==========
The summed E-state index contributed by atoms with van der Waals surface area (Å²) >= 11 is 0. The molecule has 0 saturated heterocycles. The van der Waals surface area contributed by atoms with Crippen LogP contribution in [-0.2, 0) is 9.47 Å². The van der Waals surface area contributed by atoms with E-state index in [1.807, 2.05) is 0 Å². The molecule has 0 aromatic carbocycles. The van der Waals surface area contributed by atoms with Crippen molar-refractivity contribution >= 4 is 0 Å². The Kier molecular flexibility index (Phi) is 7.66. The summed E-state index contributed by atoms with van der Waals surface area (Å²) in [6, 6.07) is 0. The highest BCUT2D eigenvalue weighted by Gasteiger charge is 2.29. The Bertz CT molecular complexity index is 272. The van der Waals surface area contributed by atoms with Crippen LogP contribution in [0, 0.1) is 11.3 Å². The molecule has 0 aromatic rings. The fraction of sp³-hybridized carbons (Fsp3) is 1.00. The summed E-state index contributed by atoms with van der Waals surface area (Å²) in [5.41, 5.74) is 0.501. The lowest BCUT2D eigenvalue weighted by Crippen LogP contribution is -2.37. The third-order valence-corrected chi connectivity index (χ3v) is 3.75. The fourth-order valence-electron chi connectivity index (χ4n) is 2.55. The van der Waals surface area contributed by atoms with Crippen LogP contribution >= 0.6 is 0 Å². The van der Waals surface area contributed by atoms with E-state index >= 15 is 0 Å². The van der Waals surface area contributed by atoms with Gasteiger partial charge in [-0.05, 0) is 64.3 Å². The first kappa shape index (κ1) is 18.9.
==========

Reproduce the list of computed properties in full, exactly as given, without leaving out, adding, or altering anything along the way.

The summed E-state index contributed by atoms with van der Waals surface area (Å²) >= 11 is 0. The molecule has 0 saturated heterocycles. The van der Waals surface area contributed by atoms with Crippen LogP contribution in [-0.2, 0) is 9.47 Å². The van der Waals surface area contributed by atoms with E-state index in [1.807, 2.05) is 0 Å². The molecule has 0 aromatic carbocycles. The van der Waals surface area contributed by atoms with Crippen molar-refractivity contribution >= 4 is 0 Å². The Kier molecular flexibility index (Phi) is 7.66. The summed E-state index contributed by atoms with van der Waals surface area (Å²) in [6, 6.07) is 0. The highest BCUT2D eigenvalue weighted by Gasteiger charge is 2.29. The Bertz CT molecular complexity index is 272. The van der Waals surface area contributed by atoms with Crippen LogP contribution in [0, 0.1) is 11.3 Å². The molecule has 0 aromatic rings. The fraction of sp³-hybridized carbons (Fsp3) is 1.00. The summed E-state index contributed by atoms with van der Waals surface area (Å²) in [5.41, 5.74) is 0.501. The lowest BCUT2D eigenvalue weighted by Crippen LogP contribution is -2.37. The third-order valence-corrected chi connectivity index (χ3v) is 3.75. The fourth-order valence-electron chi connectivity index (χ4n) is 2.55. The van der Waals surface area contributed by atoms with Crippen LogP contribution >= 0.6 is 0 Å². The van der Waals surface area contributed by atoms with E-state index >= 15 is 0 Å². The van der Waals surface area contributed by atoms with Gasteiger partial charge in [-0.05, 0) is 64.3 Å². The first kappa shape index (κ1) is 18.9.